Wow, never saw that one coming. The print your own guns proponent is a creep.
In Texas, '3D gun' guy Cody Wilson has been indicted on multiple counts of sexual assault against a minor. Read the rest
San Antonio artist Michael Esparza's oil paintings put Texas-based fast food restaurants in the center of bucolic landscapes. It's hard not to compare his work to Thomas Kinkade's but that's the point. (The main difference, imo, is that Esparza's pieces are actually palatable.)
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The idea for the series, which Esparza describes as “a little bit Bob Ross and a little bit Thomas Kinkade,” came to him 2012, just after he came back to Texas from a year of studying art in Italy. In Italy, nothing was built taller than a church, so it was a shock when Esparza returned to San Antonio, the size of roadside signs were particularly jarring. “I was just seeing how iconic they are, but also from the Italian perspective, how ridiculous they are. From that point of view, it’s like, ‘What are you doing, Texas? What’s going on with these big signs that you have on the side of the road?'” he says. “But the first thing I did when I got back from Italy was I went to Whataburger, and then right after that, I went to Bill Miller’s. I just needed a burger, and I needed a po’ boy. I was already full after Whataburger, but I didn’t care.” Esparza says he wants the paintings to evoke the sense of homecoming you feel when you see those signs after spending time in a place where they don’t exist—be it Italy or elsewhere. “They become your own little beacons for where you live,” he explains.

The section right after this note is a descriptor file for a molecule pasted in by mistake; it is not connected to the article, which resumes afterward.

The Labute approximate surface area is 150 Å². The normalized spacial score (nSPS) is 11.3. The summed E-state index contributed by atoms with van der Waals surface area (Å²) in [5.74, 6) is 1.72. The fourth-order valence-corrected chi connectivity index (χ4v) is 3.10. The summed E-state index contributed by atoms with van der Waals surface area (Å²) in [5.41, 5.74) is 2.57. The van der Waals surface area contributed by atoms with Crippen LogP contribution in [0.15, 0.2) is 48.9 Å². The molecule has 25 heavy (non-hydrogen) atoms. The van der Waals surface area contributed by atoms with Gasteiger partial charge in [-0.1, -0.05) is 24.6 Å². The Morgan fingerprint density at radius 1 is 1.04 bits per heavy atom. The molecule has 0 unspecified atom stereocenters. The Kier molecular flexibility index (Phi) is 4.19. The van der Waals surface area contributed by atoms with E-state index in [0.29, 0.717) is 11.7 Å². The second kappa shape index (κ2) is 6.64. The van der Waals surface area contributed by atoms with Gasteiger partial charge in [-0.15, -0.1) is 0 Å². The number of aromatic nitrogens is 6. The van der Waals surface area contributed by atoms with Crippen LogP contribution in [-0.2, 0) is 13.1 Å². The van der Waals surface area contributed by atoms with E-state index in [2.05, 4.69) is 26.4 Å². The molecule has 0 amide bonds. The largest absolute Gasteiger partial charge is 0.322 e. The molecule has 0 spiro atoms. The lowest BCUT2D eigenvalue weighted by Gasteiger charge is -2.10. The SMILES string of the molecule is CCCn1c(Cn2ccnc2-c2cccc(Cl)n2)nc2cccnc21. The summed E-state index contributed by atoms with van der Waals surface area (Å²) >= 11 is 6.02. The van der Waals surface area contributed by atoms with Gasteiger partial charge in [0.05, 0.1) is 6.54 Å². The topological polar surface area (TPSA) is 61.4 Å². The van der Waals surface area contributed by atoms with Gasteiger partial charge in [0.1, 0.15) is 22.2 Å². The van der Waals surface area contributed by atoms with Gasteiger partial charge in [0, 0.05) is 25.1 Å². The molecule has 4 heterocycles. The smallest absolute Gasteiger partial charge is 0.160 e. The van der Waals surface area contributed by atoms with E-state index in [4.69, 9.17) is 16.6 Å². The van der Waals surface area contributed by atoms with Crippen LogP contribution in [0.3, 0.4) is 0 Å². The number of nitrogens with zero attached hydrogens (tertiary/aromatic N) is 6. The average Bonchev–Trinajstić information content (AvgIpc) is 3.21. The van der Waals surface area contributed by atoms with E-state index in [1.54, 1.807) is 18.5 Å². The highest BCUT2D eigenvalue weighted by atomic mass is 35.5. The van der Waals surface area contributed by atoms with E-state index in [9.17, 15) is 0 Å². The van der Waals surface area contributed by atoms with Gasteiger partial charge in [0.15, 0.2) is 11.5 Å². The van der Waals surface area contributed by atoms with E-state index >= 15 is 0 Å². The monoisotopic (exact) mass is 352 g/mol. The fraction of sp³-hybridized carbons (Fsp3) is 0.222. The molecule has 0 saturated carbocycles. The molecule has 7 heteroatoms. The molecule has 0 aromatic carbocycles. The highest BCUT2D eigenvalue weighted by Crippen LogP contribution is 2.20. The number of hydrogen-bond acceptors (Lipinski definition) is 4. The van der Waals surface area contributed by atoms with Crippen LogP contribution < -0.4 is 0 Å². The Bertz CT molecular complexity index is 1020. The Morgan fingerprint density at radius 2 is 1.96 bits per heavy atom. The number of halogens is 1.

Jim Hightower is a longstanding, respected columnist distributed by Creators Syndicate -- but Creators refused to distribute his latest column, "Free the Free Press from Wall Street Plunderers," which warns about Wall Street vultures like Digital First Media and GateHouse Media buying up newspapers, including the Austin Statesman. Read the rest
Two days of waiting in Casper, Wyoming, $1,200 and two new tires later, we were back on the road. Casper is a small city. It is one of Wyoming's most populated cities. It is a city flanked by mountains and, while we were being held captive by a blown out tire on a holiday weekend, a miserably cold, humid city.
It was a city we were happy to leave.
The man who taught me how to fight once told me that the only thing worse than getting punched is waiting to get punched. This holds true for many things in life. As my wife wheeled us back onto the Interstate, headed south, there was a tension in the air between us. We did not speak. We did little else but listen. Would the rest of our tires prove sound? Was there any indication that they might blow like one of our outer duelies had? When the next blow-out happens would it be one of our steer-tires? How fucked or dead would we be? The answer to this last question: pretty fucked and, depending on the speed we'd be traveling at when the blow-out hit, pretty dead.